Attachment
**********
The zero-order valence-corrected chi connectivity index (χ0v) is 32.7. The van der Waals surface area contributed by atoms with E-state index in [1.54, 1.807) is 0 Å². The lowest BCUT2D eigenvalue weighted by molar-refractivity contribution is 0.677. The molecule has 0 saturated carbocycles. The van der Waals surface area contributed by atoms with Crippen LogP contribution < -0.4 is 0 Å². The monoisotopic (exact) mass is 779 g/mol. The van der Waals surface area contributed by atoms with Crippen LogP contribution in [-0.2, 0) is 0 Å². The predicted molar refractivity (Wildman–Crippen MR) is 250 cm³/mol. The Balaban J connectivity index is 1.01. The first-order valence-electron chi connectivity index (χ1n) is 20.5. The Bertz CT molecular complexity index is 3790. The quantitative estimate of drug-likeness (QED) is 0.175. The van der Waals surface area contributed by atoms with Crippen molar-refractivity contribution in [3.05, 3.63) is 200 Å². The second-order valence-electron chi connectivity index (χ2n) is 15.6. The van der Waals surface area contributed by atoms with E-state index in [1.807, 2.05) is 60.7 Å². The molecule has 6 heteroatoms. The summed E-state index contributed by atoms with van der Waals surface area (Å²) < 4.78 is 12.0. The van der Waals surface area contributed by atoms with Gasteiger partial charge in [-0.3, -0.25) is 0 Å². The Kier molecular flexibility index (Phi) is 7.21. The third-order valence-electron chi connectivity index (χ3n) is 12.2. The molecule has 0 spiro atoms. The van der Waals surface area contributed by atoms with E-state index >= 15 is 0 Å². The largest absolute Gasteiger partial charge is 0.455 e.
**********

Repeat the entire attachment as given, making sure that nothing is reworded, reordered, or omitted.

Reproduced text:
The zero-order valence-corrected chi connectivity index (χ0v) is 32.7. The van der Waals surface area contributed by atoms with E-state index in [1.54, 1.807) is 0 Å². The lowest BCUT2D eigenvalue weighted by molar-refractivity contribution is 0.677. The molecule has 0 saturated carbocycles. The van der Waals surface area contributed by atoms with Crippen LogP contribution < -0.4 is 0 Å². The monoisotopic (exact) mass is 779 g/mol. The van der Waals surface area contributed by atoms with Crippen LogP contribution in [-0.2, 0) is 0 Å². The predicted molar refractivity (Wildman–Crippen MR) is 250 cm³/mol. The Balaban J connectivity index is 1.01. The first-order valence-electron chi connectivity index (χ1n) is 20.5. The Bertz CT molecular complexity index is 3790. The quantitative estimate of drug-likeness (QED) is 0.175. The van der Waals surface area contributed by atoms with Crippen molar-refractivity contribution in [3.05, 3.63) is 200 Å². The second-order valence-electron chi connectivity index (χ2n) is 15.6. The van der Waals surface area contributed by atoms with E-state index in [1.807, 2.05) is 60.7 Å². The molecule has 6 heteroatoms. The summed E-state index contributed by atoms with van der Waals surface area (Å²) < 4.78 is 12.0. The van der Waals surface area contributed by atoms with Gasteiger partial charge in [-0.3, -0.25) is 0 Å². The Kier molecular flexibility index (Phi) is 7.21. The third-order valence-electron chi connectivity index (χ3n) is 12.2. The molecule has 0 spiro atoms. The van der Waals surface area contributed by atoms with E-state index >= 15 is 0 Å². The largest absolute Gasteiger partial charge is 0.455 e.